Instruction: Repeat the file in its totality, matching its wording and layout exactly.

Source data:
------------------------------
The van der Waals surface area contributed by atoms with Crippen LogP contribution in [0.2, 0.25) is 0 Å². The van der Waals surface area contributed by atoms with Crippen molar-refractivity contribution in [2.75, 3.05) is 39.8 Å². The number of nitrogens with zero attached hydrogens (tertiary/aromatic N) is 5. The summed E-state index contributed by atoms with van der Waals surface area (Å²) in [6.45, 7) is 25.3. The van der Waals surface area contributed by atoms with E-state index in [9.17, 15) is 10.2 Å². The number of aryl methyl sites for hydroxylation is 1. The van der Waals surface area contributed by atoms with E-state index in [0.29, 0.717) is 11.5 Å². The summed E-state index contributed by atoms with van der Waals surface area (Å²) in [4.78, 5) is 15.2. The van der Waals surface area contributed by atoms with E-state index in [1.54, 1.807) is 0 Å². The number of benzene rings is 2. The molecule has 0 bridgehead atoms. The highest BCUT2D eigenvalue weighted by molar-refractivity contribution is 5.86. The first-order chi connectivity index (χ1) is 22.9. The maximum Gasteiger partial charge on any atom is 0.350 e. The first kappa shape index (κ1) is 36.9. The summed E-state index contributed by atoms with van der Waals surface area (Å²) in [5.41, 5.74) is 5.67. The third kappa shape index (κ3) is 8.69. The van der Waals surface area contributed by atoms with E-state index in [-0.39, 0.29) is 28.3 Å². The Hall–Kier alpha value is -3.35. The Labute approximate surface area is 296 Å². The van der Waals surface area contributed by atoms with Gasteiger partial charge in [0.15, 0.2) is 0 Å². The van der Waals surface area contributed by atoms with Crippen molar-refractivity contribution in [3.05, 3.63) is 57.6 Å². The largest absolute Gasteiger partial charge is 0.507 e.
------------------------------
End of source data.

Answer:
The van der Waals surface area contributed by atoms with Crippen LogP contribution in [0.2, 0.25) is 0 Å². The van der Waals surface area contributed by atoms with Crippen molar-refractivity contribution in [2.75, 3.05) is 39.8 Å². The number of nitrogens with zero attached hydrogens (tertiary/aromatic N) is 5. The summed E-state index contributed by atoms with van der Waals surface area (Å²) in [6.45, 7) is 25.3. The van der Waals surface area contributed by atoms with E-state index in [9.17, 15) is 10.2 Å². The number of aryl methyl sites for hydroxylation is 1. The van der Waals surface area contributed by atoms with E-state index in [0.29, 0.717) is 11.5 Å². The summed E-state index contributed by atoms with van der Waals surface area (Å²) in [4.78, 5) is 15.2. The van der Waals surface area contributed by atoms with E-state index in [1.54, 1.807) is 0 Å². The number of benzene rings is 2. The molecule has 0 bridgehead atoms. The highest BCUT2D eigenvalue weighted by molar-refractivity contribution is 5.86. The first-order chi connectivity index (χ1) is 22.9. The maximum Gasteiger partial charge on any atom is 0.350 e. The first kappa shape index (κ1) is 36.9. The summed E-state index contributed by atoms with van der Waals surface area (Å²) in [5.41, 5.74) is 5.67. The third kappa shape index (κ3) is 8.69. The van der Waals surface area contributed by atoms with E-state index in [-0.39, 0.29) is 28.3 Å². The Hall–Kier alpha value is -3.35. The Labute approximate surface area is 296 Å². The van der Waals surface area contributed by atoms with Gasteiger partial charge in [0.15, 0.2) is 0 Å². The van der Waals surface area contributed by atoms with Crippen molar-refractivity contribution in [3.05, 3.63) is 57.6 Å². The largest absolute Gasteiger partial charge is 0.507 e.